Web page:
A boy who sent a naked photograph of himself to a girl at school has had the crime of making and distributing child pornography images recorded against him by police, the BBC has learnt.
The boy, aged 14, who was not arrested or charged, could have
his name stored on a police database for 10 years. The information could also be disclosed to future employers, his mother said.
Police said three children were named in a crime report, but it was not in the public interest to prosecute.
The Criminal Bar Association said the case highlighted the dangers of needlessly criminalising children.
The schoolboy took the naked photo of himself in his own bedroom. He then sent it to a girl from his school using Snapchat - an app which deletes direct messages within 10 seconds. However, before the image disappeared, the girl saved it on her
own phone and it was then sent to other pupils at the school.
The matter was brought to the attention of a police officer based at the school and it has now been officially recorded as a crime.
The 'crime' will now be flagged up in a DBS
check routinely initiated before being allowed to work in many jobs.
Immigration laws leave an estimated 33,000 people unable to remain with spouses in Britain as they do not earn enough to satisfy visa requirements.
The rules were introduced on 9 July 2012, and every year dozens of couples who have been separated from
their partners and children gather outside the Home Office to protest a law which means around 47% of Britons do not earn enough to fall in love with a foreigner.
Don Flynn, of Migrant Rights Network, which hosted the demo along with BritCits, an
organisation for affected couples, said the British economy had suffered because of the law:
The government claimed it would save £650m, but research from Middlesex University found that if, as expected, most of these
spouses would have found employment, that would have made a contribution of over £850m.
There was a common thread among those who came to protest on Thursday, regardless of their background. All said that everyone they met thought the
law was wrong.
Among those protesting were family members with children living abroad, unable to return because of visa laws.
Nigel Johnson brought his 11-year-old stepson Jeff to the protest from north Devon, with the youngster proudly
wearing his British public school uniform. Nigel's wife Burphan, Jeff's mother, is still in Bangkok. J ohnson said:
We don't even intend to stay here long term, but we've scraped every penny together from the
extended family to give this boy a proper British education. In just two years, with English as his second language, he's top of his class. But of course, he misses cuddles from his mum.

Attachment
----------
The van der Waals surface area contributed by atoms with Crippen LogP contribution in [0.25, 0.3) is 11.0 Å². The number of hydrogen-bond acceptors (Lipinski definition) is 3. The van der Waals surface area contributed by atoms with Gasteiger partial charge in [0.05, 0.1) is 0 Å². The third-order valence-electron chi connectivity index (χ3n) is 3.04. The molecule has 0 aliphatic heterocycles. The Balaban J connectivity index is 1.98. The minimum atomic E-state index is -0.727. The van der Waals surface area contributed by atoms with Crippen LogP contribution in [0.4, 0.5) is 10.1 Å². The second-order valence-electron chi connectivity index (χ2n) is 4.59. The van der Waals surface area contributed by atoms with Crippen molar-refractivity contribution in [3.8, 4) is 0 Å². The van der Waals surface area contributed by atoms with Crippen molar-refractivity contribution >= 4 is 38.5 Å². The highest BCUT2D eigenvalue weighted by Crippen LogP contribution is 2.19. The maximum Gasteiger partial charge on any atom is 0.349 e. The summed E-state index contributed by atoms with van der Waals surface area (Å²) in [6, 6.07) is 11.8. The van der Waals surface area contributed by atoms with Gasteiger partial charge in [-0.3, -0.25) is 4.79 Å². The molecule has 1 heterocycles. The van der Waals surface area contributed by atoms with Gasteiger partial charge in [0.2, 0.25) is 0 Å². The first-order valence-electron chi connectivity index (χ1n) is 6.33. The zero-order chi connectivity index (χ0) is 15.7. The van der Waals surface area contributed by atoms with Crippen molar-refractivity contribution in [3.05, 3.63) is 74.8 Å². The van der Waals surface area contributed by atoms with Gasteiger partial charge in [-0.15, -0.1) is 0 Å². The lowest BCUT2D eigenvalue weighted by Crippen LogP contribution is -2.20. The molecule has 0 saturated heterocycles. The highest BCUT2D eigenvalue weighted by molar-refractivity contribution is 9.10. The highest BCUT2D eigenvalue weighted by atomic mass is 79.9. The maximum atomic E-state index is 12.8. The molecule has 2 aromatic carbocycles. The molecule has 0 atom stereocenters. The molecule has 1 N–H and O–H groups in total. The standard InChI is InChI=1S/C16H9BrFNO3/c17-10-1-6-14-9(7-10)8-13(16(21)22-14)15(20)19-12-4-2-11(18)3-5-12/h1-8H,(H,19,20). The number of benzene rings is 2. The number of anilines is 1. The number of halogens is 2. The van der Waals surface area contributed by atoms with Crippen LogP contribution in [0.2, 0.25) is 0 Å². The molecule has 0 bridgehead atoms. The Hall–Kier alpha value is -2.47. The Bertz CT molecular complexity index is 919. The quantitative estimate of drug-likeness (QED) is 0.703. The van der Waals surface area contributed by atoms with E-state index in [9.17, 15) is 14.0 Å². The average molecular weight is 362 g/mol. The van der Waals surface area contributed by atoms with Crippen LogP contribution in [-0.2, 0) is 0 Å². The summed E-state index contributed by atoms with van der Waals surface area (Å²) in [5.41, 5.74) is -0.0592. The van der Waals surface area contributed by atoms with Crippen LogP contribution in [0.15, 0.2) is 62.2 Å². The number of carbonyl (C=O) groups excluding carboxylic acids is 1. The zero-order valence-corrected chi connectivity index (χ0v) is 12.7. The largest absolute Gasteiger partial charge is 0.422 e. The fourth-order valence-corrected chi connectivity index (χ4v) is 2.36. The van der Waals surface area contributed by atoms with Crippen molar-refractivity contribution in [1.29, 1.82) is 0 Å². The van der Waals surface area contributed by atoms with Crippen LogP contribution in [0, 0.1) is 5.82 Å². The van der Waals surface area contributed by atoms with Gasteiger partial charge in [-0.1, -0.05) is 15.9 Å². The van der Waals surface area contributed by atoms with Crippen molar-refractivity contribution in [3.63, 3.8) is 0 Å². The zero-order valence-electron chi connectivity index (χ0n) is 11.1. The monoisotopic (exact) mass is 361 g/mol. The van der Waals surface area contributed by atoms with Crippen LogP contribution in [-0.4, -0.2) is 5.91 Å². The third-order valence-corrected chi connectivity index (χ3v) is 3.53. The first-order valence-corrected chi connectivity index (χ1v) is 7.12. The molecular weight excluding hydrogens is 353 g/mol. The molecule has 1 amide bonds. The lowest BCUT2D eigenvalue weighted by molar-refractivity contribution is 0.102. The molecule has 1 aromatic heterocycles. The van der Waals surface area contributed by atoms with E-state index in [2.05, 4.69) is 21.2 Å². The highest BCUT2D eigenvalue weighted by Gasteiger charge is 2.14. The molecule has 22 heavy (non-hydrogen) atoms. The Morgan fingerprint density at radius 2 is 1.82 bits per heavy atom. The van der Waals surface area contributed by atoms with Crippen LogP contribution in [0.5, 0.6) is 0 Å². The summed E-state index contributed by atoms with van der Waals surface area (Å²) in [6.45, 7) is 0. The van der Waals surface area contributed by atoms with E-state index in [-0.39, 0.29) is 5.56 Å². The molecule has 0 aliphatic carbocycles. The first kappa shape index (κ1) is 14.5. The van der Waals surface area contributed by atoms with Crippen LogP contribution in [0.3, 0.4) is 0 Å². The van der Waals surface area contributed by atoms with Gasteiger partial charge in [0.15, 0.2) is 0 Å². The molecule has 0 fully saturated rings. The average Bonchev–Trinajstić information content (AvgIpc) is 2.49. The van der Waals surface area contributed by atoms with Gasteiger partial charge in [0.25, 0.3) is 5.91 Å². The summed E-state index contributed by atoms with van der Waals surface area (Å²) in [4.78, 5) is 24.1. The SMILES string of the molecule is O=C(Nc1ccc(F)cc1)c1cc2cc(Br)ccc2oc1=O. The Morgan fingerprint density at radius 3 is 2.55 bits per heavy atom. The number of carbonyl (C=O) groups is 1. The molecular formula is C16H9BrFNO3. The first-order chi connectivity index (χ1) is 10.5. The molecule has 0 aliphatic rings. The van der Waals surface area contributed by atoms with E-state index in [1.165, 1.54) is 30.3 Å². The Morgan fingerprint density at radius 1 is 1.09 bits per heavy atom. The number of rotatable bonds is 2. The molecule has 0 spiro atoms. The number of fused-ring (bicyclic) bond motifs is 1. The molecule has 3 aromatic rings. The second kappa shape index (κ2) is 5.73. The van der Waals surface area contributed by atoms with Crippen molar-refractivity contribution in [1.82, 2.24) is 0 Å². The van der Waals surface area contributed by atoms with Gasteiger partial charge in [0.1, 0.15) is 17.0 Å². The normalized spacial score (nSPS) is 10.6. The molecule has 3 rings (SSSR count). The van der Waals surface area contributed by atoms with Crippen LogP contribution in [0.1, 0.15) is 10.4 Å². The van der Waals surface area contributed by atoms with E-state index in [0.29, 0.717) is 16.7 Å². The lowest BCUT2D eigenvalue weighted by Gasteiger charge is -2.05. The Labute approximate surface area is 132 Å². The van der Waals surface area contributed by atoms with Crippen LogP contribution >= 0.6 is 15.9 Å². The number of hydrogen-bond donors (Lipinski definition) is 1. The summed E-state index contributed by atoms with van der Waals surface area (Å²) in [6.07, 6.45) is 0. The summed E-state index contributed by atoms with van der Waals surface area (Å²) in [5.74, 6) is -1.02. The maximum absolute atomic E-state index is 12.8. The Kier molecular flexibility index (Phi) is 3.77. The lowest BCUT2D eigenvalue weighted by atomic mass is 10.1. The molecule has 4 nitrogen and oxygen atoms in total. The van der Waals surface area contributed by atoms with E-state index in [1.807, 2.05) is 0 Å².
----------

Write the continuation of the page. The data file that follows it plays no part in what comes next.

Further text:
I've cut grass, I've cleaned holiday
cottages, I've worked six jobs to get my income over the threshold and still we are being turned down.
The legal fight against the law is now in its final throes. In 2013, the high court found the threshold of £18,600 was too high,
with Mr Justice Blake calling the law unjustified but it was overturned by the court of appeal and the case is now at the supreme court, due to sit this September. That same month will also see a report from children's commissioner Anne Longfield
examining the effects of the law on children separated from a parent.
But many of the couples at Thursday's protest who had successfully managed to settle in the UK said they had used a legal technicality known as the Surinder Singh route, after
the landmark case. It paved the way for Britons to work abroad in another European Economic Area country before bringing a non-European spouse to the UK, so EEA law on spouses, which is more generous, can take precedent.
Mrs Pineda-Andrews said
the system had coloured her view of Britain. I experienced so much bigotry, to be with the person I love. She smiled as she held up her passport, with the British visa inside. We are still fighting because we want change, I wouldn't wish this
on my worst enemy. Well, maybe on Theresa May.
I allow my 16-year-old daughter to play the 18-rated Grand Theft Auto. So should someone call the cops? That's what certain schools in England are threatening to do. By Fionola Meredith See
article from belfasttelegraph.co.uk
Parents are in danger of being reported to police by their children's head teachers if they allow them to play video games for over 18s.
A disgraceful threatening letter sent by a group of schools in Cheshire said that parents would be reported for
child neglect if they let their kids play games such as Call of Duty and Grand Theft Auto , which have an 18 classification.
It warns that if teachers are made aware their pupils have been playing these video games they will contact
police and social services.
The letter, sent by Nantwich Education Partnership, said allowing children to play these type of games on Xboxes and Playstations is deemed neglectful . The letter threatens:
If your child is allowed to have inappropriate access to any game or associated product that is designated 18+ we are advised to contact the Police and Children's Social Care as it is neglectful.
Nantwich Education Partnership covers 16 primary and secondary schools in Cheshire.
I have a real problem with our country's leadership, precisely because of this sort of nitwittery. I shake my head and wonder how someone who spouts this kind of evidence-free claptrap gets to that level.
An amusing explanation of European incompetence in allowing ludicrously complex and costly VAT laws that seems designed to crucify small businesses whilst enforcing record keeping that the Stasi would be proud of See
article from hannahkate.net